As I travel around promoting my books, I meet many people who are interested in the writing process--how I write, when I write, etc. So, briefly, I will try to tell those who are themselves trying to write how I go about it.
First of all, my writing philosophy consists only of trying to tell a good story. That, I think, is the primary purpose of a storyteller. You want a protagonist that readers like and can identify with, regardless of whether the story you are telling is a romance, a mystery, a police procedural, a thriller, a fantasy or a western. After that, you want to tell a story that keeps readers turning the pages to find out what happens next. It should go without saying that you must know the rules of grammar, punctuation and manuscript preparation. More than anything, though, you should know your characters so that they do not say or do anything that is inconsistent with the personalities you have established for them.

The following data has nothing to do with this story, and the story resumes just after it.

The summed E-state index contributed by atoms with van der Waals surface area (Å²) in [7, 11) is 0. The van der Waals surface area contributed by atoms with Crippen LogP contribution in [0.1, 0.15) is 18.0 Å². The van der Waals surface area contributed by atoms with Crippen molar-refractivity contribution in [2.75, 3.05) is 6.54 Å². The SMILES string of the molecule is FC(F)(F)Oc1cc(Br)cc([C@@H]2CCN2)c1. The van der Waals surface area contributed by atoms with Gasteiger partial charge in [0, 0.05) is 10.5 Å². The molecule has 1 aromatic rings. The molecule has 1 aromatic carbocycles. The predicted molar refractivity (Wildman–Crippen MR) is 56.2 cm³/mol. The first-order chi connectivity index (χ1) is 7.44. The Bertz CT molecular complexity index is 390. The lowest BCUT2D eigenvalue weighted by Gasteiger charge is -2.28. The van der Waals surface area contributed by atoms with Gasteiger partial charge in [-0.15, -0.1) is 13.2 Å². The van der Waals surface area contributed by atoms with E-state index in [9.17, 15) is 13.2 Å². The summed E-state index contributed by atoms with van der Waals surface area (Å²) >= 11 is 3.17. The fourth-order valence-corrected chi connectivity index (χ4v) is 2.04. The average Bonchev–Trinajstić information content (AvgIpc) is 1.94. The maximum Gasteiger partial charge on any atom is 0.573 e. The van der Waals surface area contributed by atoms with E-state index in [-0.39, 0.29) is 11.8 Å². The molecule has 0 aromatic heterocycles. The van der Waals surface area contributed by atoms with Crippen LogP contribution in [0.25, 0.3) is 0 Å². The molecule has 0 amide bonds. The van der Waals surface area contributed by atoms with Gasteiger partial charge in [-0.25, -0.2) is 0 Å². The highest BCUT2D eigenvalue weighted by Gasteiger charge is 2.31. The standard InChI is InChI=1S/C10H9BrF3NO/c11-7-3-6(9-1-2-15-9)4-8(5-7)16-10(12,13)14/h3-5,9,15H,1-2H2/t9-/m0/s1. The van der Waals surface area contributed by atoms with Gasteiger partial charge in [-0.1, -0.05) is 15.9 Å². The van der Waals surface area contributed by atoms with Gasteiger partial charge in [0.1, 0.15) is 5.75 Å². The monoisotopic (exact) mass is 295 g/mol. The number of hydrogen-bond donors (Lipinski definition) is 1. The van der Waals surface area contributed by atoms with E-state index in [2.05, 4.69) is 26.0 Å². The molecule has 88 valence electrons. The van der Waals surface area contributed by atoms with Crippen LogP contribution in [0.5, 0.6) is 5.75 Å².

My writing time is in the mornings and, when I am working on a book, I write every day,seven days a week in order to keep the story fresh and foremost in my mind.
I write for three to four hours each day, or until my fingers get too tired to hit the right keys. With this schedule, I can write a 400-page manuscript in six or seven months. I rarely outline a story, preferring to let the characters, through their dialogue, lead me into and through the story they want to tell. I do,however, usually have a general idea of how the story will go when I begin.
All except for the first book, which I started writing without a clue as to how it would turn out.
The most important advice I can give an aspiring writer is this: You must write! Thinking about it, researching it, talking and dreaming about it will never get it done. You must put words on paper, one after the other, even though doing that is lonely, unglamorous and sometimes pure drudgery. But to be a writer, you must write.